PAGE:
Number of players
Backgammon is a two-person game. However, more than two can play a variation known as a chouette.
A backgammon set includes a board, 15 white checkers, 15 black checkers, two pairs of dice, two dice cups for rolling the dice, and a doubling cube.
Setting up the board
To start the game, place your checkers in the positions shown in the diagram. Place the doubling cube in the center. It doesn’t matter who uses the white (light-colored) checkers and who uses the black (dark-colored) checkers.
The 24 triangles on the board are called points. The area in the middle of the board is called the bar.
Object of the game
The object of the game is to move all your checkers into your home board, and then remove them from the board before your opponent does. Removing your checkers is called “bearing off”.
Rolling the dice
To start the game, each player rolls one die. The player who rolls the highest number gets to move first, using the numbers that were just rolled. For example, if white rolled 3 and black rolled 1, white starts the game with the roll 3 and 1.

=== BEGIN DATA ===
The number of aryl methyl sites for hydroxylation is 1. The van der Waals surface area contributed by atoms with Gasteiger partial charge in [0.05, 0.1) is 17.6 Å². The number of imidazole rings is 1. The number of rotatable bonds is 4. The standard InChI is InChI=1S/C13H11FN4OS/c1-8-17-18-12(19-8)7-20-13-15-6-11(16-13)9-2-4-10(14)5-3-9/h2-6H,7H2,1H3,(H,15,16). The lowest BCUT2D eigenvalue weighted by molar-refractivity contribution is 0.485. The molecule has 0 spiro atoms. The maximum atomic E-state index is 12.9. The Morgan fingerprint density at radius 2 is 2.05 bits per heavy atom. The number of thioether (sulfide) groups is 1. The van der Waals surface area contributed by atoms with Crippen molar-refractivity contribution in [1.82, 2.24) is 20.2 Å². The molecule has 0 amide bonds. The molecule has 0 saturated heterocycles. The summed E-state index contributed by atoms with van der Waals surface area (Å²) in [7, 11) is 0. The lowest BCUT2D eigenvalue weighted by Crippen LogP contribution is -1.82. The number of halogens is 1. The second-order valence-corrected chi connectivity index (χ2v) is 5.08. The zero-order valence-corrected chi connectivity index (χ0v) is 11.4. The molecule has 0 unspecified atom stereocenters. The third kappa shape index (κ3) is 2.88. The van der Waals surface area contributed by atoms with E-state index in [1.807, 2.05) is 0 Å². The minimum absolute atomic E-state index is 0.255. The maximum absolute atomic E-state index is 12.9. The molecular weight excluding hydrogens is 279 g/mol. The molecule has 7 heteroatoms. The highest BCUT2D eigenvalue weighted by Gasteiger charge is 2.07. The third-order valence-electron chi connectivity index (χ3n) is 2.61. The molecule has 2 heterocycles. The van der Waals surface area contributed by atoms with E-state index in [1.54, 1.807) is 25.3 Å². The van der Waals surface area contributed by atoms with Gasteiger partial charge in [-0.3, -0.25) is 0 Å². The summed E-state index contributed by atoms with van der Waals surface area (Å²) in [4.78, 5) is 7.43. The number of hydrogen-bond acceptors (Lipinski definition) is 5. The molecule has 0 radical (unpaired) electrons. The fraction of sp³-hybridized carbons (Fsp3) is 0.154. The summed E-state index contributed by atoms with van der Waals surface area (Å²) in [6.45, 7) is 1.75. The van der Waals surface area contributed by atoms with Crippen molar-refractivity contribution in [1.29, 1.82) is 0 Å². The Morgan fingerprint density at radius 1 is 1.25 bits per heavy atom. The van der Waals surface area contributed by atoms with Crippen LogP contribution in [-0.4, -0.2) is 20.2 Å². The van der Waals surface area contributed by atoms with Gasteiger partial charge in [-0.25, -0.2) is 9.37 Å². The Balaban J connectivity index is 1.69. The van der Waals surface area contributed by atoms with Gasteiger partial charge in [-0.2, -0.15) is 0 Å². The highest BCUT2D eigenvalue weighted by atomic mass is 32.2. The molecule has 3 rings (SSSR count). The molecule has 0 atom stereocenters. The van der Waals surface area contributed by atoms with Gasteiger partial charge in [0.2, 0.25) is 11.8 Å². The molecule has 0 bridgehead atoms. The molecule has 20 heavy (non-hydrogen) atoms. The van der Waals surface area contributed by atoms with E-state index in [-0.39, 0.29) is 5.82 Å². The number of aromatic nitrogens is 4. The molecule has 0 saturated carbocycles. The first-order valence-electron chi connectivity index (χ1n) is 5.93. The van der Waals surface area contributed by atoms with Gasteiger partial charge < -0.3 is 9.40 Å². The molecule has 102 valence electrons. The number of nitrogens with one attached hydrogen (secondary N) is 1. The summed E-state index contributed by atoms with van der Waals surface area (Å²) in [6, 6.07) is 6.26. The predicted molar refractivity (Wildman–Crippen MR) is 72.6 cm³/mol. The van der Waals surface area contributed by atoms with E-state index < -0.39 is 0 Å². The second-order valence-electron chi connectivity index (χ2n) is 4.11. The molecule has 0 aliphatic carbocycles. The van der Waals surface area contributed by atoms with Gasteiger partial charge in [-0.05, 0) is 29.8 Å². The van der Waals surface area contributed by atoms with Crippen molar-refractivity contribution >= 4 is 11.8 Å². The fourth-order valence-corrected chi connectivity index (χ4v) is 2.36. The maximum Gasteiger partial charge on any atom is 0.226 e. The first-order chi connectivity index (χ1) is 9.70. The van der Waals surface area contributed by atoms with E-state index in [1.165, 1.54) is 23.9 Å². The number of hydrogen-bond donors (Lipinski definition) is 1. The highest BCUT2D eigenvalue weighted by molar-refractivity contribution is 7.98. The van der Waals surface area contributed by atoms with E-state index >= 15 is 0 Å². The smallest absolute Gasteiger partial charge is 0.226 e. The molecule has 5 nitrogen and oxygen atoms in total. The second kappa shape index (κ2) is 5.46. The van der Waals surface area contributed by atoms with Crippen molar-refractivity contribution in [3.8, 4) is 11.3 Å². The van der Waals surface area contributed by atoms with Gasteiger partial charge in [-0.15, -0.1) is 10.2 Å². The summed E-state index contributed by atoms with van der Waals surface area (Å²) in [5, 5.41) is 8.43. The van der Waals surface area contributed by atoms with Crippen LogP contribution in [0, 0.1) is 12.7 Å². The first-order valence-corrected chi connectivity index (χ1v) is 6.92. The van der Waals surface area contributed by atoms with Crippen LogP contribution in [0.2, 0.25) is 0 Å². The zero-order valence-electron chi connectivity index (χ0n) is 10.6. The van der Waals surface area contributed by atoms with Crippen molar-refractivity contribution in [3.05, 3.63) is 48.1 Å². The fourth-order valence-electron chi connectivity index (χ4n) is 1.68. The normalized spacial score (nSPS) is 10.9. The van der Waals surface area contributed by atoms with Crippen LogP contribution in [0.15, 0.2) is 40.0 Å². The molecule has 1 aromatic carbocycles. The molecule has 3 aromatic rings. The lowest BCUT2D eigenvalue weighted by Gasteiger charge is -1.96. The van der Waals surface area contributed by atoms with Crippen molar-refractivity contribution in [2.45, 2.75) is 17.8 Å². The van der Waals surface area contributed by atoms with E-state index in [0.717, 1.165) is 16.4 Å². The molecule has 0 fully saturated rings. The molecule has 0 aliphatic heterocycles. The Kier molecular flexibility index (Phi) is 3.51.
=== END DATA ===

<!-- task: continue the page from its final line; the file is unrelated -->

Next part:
If both players roll the same number, re-roll.
On all turns after the opening roll, each player rolls their own dice. Use the dice cup to roll your dice. The dice must land in your right-hand side of the board. If a die does not land flat (for example, cocked on a checker or the edge of the board), both dice must be re-rolled. This is called a “cocked die”.
When you are finished moving your checkers, pick up your dice to formally end your turn. If the play you made is incomplete or illegal, your opponent may accept the play or require you to make a legal play. A play is deemed to have been accepted when your opponent rolls their dice or offers a double to start their turn. If you roll your dice before your opponent has picked up their dice, your roll is void.
Moving your checkers
On your turn, move your checkers the number of points indicated on the dice. In the diagram below, white can only move counter-clockwise toward their home board. Black moves in the opposite direction.
If your opponent has two or more checkers on a point, you can’t move to that point. We call that point a “made” point.
You must move the numbers on the two dice separately. For example, if you roll 4 and 2, you may move one checker 4 points and another checker 2 points. Or you may move one checker a total of 6 points but only if the intermediate landing point (either 4 or 2 points from the starting point) is also open.